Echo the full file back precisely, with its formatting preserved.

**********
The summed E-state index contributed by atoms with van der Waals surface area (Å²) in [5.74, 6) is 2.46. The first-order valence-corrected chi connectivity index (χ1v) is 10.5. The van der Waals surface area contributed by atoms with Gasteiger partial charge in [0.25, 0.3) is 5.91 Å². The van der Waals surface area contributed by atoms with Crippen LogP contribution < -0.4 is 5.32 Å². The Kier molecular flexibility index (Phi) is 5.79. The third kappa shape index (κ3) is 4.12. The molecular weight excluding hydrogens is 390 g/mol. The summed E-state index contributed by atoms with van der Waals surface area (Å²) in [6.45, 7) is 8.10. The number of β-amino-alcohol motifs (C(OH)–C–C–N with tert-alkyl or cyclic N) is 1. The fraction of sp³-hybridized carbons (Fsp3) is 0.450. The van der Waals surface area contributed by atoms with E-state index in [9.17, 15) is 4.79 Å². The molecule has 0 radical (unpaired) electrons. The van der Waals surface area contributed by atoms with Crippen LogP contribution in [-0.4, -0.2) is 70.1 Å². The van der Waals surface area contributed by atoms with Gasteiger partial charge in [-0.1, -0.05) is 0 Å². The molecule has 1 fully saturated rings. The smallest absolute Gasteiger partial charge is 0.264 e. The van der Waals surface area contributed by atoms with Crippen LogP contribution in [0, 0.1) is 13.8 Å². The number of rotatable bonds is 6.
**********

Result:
The summed E-state index contributed by atoms with van der Waals surface area (Å²) in [5.74, 6) is 2.46. The first-order valence-corrected chi connectivity index (χ1v) is 10.5. The van der Waals surface area contributed by atoms with Gasteiger partial charge in [0.25, 0.3) is 5.91 Å². The van der Waals surface area contributed by atoms with Crippen LogP contribution < -0.4 is 5.32 Å². The Kier molecular flexibility index (Phi) is 5.79. The third kappa shape index (κ3) is 4.12. The molecular weight excluding hydrogens is 390 g/mol. The summed E-state index contributed by atoms with van der Waals surface area (Å²) in [6.45, 7) is 8.10. The number of β-amino-alcohol motifs (C(OH)–C–C–N with tert-alkyl or cyclic N) is 1. The fraction of sp³-hybridized carbons (Fsp3) is 0.450. The van der Waals surface area contributed by atoms with E-state index in [9.17, 15) is 4.79 Å². The molecule has 0 radical (unpaired) electrons. The van der Waals surface area contributed by atoms with Crippen LogP contribution in [-0.4, -0.2) is 70.1 Å². The van der Waals surface area contributed by atoms with Gasteiger partial charge in [-0.1, -0.05) is 0 Å². The molecule has 1 fully saturated rings. The smallest absolute Gasteiger partial charge is 0.264 e. The van der Waals surface area contributed by atoms with Crippen LogP contribution in [0, 0.1) is 13.8 Å². The number of rotatable bonds is 6.